From earths orbit, the Great Barrier Reef looks like an ivory ribbon wrapping around the northeast coast of Australia. It is approximately equal in length to the west coast of the United States and is listed as one of the seven natural wonders in the world along with The Grand Canyon, Victoria Falls and Mount Everest. As one of the largest living organisms in our oceans, at over 2,300 kilometers long, 1,242 miles in length, the reef is unimaginable in size.
But size alone may not be enough to deter what is happening to the reef today.
Since its first discovery, The Great Barrier Reef has captured the imagination of many because of its immensity and rich abundance of aquatic life. Travelers have shared tales and written stories about the magic and the mystery surrounding life on the reef. Today tourist flock in large numbers to its warm waters to enjoy the Great Barrier Reefs beauty.
Due to its natural geological structure of shallow water, tidal movement and sunlight, the reef is also experiencing an ecological change of unknown proportion. What has enabled it to grow for millenniums may now be causing its rapid demise in our life time.
While some corals grow very slowly over hundreds of years, some grow very rapidly fed by the nutrients in the water. This dichotomy creates greater diversity.
Home to almost every imaginable living tropical ocean species in the world, one species has been taking advantage of the reefs abundance.
Since the early 1960’s, biologist following the behavior of a starfish known as The Crown of Thorns can see an infestation cycle occurring every one to fifteen years whereby they take over a sizable part of the reef destroying the corals they feed upon.
While not one of the top predators in the oceans, the Crown of Thorns may be one of the most efficient predators. It has the ability to pull its stomach out of its mouth while feasting on delicate coral polyps before using its many suction-cupped legs to slowly crawl away. One Crown of Thorns feeds upon 8 square kilometers of coral a year. It can survive without food for up to six months. Compound these numbers by hundreds of thousands.*
The infestation though, may not be a “natural” ecological phenomena at all, but instead, may be man caused.
Studies by marine scientists from the Australian Institute of Marine Science (AIMS) have found that reef over fishing results in the removal of top predators. In combination with mass tourism, an increase in agricultural run off from farms and along with coastal urban sprawl, the result is a rise in nutrient levels that feed starfish larvae. The final outcome being reefs over-stressed may take decades, if ever to rebound to a sustainable level.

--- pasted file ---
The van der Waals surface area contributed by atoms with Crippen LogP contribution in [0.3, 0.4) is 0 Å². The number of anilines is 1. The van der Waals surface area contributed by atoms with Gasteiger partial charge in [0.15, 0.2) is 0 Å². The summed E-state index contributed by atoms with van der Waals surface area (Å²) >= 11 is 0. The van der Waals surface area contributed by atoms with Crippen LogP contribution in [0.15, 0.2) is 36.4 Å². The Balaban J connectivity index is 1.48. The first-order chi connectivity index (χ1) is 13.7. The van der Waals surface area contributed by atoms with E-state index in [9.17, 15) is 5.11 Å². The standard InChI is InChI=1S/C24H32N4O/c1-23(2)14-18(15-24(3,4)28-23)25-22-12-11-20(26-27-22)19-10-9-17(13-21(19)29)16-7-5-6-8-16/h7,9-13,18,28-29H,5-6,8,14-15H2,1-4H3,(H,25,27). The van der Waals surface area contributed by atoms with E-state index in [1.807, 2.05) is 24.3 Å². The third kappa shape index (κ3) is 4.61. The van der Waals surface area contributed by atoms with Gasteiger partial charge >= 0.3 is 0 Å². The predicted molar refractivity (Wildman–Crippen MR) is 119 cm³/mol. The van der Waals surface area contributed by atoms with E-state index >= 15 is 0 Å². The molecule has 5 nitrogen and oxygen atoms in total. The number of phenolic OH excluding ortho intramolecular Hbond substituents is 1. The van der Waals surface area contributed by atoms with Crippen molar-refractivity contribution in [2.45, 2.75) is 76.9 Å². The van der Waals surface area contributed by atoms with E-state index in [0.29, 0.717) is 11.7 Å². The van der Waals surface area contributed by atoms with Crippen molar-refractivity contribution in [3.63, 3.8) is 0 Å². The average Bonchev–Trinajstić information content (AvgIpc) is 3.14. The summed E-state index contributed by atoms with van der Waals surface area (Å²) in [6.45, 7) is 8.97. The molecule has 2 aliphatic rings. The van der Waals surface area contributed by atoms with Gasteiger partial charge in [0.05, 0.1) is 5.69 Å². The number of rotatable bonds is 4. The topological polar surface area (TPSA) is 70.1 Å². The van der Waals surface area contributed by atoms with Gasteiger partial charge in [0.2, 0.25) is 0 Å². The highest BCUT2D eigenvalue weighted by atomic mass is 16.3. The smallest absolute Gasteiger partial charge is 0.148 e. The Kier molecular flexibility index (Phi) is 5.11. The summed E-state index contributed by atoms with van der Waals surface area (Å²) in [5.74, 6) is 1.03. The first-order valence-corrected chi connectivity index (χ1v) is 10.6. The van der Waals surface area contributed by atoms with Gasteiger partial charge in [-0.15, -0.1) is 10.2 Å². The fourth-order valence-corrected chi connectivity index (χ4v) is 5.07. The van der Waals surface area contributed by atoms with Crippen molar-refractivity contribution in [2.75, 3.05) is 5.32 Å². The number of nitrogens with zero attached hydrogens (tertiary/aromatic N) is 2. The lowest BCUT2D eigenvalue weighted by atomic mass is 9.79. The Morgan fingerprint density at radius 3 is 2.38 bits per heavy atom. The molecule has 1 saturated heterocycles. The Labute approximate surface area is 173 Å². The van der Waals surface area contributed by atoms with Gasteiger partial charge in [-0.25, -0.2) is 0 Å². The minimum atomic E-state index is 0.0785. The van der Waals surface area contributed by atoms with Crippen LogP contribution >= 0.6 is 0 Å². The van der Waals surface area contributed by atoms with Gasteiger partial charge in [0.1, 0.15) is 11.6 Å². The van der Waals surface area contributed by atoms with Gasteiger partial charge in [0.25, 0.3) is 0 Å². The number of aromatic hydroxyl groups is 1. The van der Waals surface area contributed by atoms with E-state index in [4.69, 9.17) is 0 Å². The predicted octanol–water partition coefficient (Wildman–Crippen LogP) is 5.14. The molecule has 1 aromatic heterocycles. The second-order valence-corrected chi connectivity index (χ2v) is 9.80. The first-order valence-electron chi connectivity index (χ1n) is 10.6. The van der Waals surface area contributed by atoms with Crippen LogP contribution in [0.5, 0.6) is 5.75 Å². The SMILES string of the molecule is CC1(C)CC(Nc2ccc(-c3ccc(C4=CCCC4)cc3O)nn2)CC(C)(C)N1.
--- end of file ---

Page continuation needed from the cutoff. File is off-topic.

Man’s proximity is suffocating the Great Barrier Reef.
What the Crown of Thorns may ultimately teach us is that there is a fading line between ‘what is natural . . .’ and the complex ecologically issues that continually question societies connection between nature and man.
The same rivers that feed water to farmlands and cities are the greatest suppliers of nutrients on the Great Barrier Reef creating high levels of phytoplankton—once again, food for the Crown of Thorns.
This population explosion invasion becomes more apparent shortly after a year of above average rainfall.
What the Crown of Thorns leaves behind is an absence of life—a white calcium carbonate skeleton similar to that of coral bleaching.
Coral bleaching occurs when a sudden rise in water temperature causes zooxanthellae to die. This symbiotic microscopic algae lives within coral tissues that photosynthesize giving corals color and at the same time absorbing waste and feeding polyps.
Since the majority of life on the Great Barrier Reef lives in the top 4 meters of water, an increase in water temperature of only 1.5-2℃ for six to eight weeks can have a devastating effect on the reef.
The shallow waters also result in other threats against the Great Barrier Reef.
In April last year a coal carrying ship from Queensland sailing to China went aground on the Great Barrier Reef. Australia is the world’s largest exporter of coal. China is the world’s largest importer of coal. The China owned freighter was 15 nautical miles outside designated shipping lanes in a restricted portion of the reef. Reports say that the ships first mate who hadn’t slept for almost two days was to blame.**
$1 million in fines were levied against the ships owners by the Australian authorities, $250,000 against the ships captain while emergency crews responded to the estimated 950 tonnes of heavy fuel oil that remained on the ship leaking from its punctured hull onto the surrounding coral reef.
In the end, damage to the reef was contained to a small section of the World Heritage site that may take up to twenty years to heal from the nearly three tonnes of fuel oil that spilled 3km onto the reef. Oil did reach a nearby island beach that is a rookery for nesting birds and sea turtles. Workers were able to unload the ships coal, refloat the vessel and tow it back to China where it was repaired.
While the Great Barrier Reef may be immense in size, we are constantly being reminded of how fragile it is. How much do we really understand about the biology of reefs if new discoveries are still being made today? The controversy will always continue between coral reef science, ecology and political environmentalism. These are issues facing us today, and at stake is our stability as human beings to live in accord with our environment.